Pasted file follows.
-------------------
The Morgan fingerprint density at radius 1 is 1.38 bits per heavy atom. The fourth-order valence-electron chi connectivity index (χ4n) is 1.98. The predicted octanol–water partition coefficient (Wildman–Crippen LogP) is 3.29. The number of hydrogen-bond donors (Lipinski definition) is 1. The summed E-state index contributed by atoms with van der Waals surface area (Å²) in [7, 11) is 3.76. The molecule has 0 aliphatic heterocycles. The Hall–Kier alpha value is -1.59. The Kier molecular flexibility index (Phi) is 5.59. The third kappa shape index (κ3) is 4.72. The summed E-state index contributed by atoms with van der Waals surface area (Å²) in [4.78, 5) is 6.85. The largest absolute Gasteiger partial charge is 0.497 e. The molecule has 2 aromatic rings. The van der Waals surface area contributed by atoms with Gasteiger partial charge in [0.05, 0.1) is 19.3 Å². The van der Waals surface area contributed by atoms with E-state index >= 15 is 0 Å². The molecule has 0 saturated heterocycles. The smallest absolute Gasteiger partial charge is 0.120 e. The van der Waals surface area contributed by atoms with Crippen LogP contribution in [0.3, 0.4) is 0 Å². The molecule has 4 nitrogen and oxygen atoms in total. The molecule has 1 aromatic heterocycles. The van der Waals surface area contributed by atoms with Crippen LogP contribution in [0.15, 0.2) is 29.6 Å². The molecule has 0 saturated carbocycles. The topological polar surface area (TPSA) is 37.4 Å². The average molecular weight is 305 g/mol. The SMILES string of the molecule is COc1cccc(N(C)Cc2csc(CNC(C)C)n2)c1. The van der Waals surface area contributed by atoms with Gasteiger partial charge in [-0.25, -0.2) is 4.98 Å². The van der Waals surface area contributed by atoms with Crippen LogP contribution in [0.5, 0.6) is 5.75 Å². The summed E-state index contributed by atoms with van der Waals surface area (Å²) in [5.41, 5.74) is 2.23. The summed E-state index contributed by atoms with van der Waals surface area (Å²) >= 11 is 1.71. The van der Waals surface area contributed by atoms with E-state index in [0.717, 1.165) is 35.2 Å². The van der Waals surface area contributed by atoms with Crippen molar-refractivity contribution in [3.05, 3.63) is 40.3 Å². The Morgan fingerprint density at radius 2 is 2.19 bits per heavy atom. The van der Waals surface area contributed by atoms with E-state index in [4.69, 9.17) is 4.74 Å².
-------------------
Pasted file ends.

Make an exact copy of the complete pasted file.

The Morgan fingerprint density at radius 1 is 1.38 bits per heavy atom. The fourth-order valence-electron chi connectivity index (χ4n) is 1.98. The predicted octanol–water partition coefficient (Wildman–Crippen LogP) is 3.29. The number of hydrogen-bond donors (Lipinski definition) is 1. The summed E-state index contributed by atoms with van der Waals surface area (Å²) in [7, 11) is 3.76. The molecule has 0 aliphatic heterocycles. The Hall–Kier alpha value is -1.59. The Kier molecular flexibility index (Phi) is 5.59. The third kappa shape index (κ3) is 4.72. The summed E-state index contributed by atoms with van der Waals surface area (Å²) in [4.78, 5) is 6.85. The largest absolute Gasteiger partial charge is 0.497 e. The molecule has 2 aromatic rings. The van der Waals surface area contributed by atoms with Gasteiger partial charge in [0.05, 0.1) is 19.3 Å². The van der Waals surface area contributed by atoms with E-state index >= 15 is 0 Å². The molecule has 0 saturated heterocycles. The smallest absolute Gasteiger partial charge is 0.120 e. The van der Waals surface area contributed by atoms with Crippen LogP contribution in [0.3, 0.4) is 0 Å². The molecule has 4 nitrogen and oxygen atoms in total. The molecule has 1 aromatic heterocycles. The van der Waals surface area contributed by atoms with Crippen LogP contribution in [0.15, 0.2) is 29.6 Å². The molecule has 0 saturated carbocycles. The topological polar surface area (TPSA) is 37.4 Å². The average molecular weight is 305 g/mol. The SMILES string of the molecule is COc1cccc(N(C)Cc2csc(CNC(C)C)n2)c1. The van der Waals surface area contributed by atoms with Gasteiger partial charge in [-0.25, -0.2) is 4.98 Å². The van der Waals surface area contributed by atoms with Crippen LogP contribution in [0.5, 0.6) is 5.75 Å². The summed E-state index contributed by atoms with van der Waals surface area (Å²) in [5.41, 5.74) is 2.23. The summed E-state index contributed by atoms with van der Waals surface area (Å²) >= 11 is 1.71. The van der Waals surface area contributed by atoms with E-state index in [0.717, 1.165) is 35.2 Å². The van der Waals surface area contributed by atoms with Crippen molar-refractivity contribution in [3.05, 3.63) is 40.3 Å². The Morgan fingerprint density at radius 2 is 2.19 bits per heavy atom. The van der Waals surface area contributed by atoms with E-state index in [4.69, 9.17) is 4.74 Å².